Each data block processed by a Web service operation entails a specific number of hits. Total hits are determined by the total number of data blocks processed in a given time window. Each time a trigger event occurs (request frequency), the Web service operation processes a certain number of data blocks (request population). In most cases, there is a fixed ratio between input data blocks and output data blocks and either can be used for hit calculation.

## Relationship between Requests and Hits

Each time you call an Xignite Web service operation, you rack up some hits.Â The number of hits depends on the data returned by the service, so you only pay for what you get.Â Â If you request a stock quote for a single symbol using the GetQuotes operation of the XigniteQuotes Web service, then a successful return of the quote requested will cost exactly one hit.Â If you request ten stock quotes using the GetQuotes operation, then a successful return of the ten quotes will cost ten hits.Â If only nine quotes are available, you are only charged nine hits for the successfully returned quotes.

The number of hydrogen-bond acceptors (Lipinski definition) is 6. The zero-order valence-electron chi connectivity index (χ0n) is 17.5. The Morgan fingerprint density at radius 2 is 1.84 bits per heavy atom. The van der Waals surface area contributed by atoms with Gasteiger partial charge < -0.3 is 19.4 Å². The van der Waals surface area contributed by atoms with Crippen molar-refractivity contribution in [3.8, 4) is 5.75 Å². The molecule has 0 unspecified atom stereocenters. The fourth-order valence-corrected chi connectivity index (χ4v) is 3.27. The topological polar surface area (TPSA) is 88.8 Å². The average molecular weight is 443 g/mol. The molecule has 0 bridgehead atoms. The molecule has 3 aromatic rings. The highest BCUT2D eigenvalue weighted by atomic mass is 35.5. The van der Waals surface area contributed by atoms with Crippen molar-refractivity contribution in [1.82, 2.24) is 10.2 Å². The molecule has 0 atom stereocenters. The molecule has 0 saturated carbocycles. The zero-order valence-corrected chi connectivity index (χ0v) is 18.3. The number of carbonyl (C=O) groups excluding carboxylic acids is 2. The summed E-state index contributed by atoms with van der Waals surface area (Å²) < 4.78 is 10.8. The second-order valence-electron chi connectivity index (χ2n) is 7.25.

For every implementation, there is a "request data block" that determines the number of hits for a single request to an operation.Â In the examples above, the request data blocks are single symbols and ten symbol sets with a hit cost per request of one hit and ten hits, respectively.Â Â As in these two examples, the request data block is the input data set for the operation in the vast majority of cases.

However, there are situations where the output data set must be used as the request data block.Â In the simplest case, the operation has no inputs and the request data block is the fixed output data set from the operation, as with the GetTopMovers operation of XigniteQuotes.Â For some of the more complex operations, such as the GetEquityOptionChain operation of the XigniteOptions Web service, the hit count is determined by the number of option contracts returned by the operation, which is not a fixed number and cannot be determined by the input data set.Â In this case, you must use the output data set.Â In addition, since the number of contracts in the output data set changes with each request, you must use the average number of contracts in the output, e.g., the request data block is an average of five contracts returned with an average hit cost of five hits based on the particular set of symbols that will be requested over time.

## Request Frequency and Request Population